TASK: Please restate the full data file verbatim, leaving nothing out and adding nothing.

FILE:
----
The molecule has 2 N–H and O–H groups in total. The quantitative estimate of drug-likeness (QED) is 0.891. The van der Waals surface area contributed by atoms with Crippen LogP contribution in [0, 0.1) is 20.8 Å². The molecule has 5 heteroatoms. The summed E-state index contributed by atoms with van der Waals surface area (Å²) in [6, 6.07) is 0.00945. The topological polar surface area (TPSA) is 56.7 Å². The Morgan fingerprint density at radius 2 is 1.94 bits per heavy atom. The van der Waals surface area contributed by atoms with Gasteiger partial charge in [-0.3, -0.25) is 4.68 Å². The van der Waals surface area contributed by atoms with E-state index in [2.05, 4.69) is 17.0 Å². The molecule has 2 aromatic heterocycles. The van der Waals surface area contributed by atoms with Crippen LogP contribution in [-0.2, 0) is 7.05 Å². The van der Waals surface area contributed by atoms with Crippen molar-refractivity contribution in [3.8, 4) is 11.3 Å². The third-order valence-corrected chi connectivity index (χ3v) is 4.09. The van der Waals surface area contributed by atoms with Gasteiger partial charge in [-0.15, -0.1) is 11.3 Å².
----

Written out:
The molecule has 2 N–H and O–H groups in total. The quantitative estimate of drug-likeness (QED) is 0.891. The van der Waals surface area contributed by atoms with Crippen LogP contribution in [0, 0.1) is 20.8 Å². The molecule has 5 heteroatoms. The summed E-state index contributed by atoms with van der Waals surface area (Å²) in [6, 6.07) is 0.00945. The topological polar surface area (TPSA) is 56.7 Å². The Morgan fingerprint density at radius 2 is 1.94 bits per heavy atom. The van der Waals surface area contributed by atoms with Gasteiger partial charge in [-0.3, -0.25) is 4.68 Å². The van der Waals surface area contributed by atoms with E-state index in [2.05, 4.69) is 17.0 Å². The molecule has 2 aromatic heterocycles. The van der Waals surface area contributed by atoms with Crippen LogP contribution in [-0.2, 0) is 7.05 Å². The van der Waals surface area contributed by atoms with Crippen molar-refractivity contribution in [3.8, 4) is 11.3 Å². The third-order valence-corrected chi connectivity index (χ3v) is 4.09. The van der Waals surface area contributed by atoms with Gasteiger partial charge in [-0.15, -0.1) is 11.3 Å².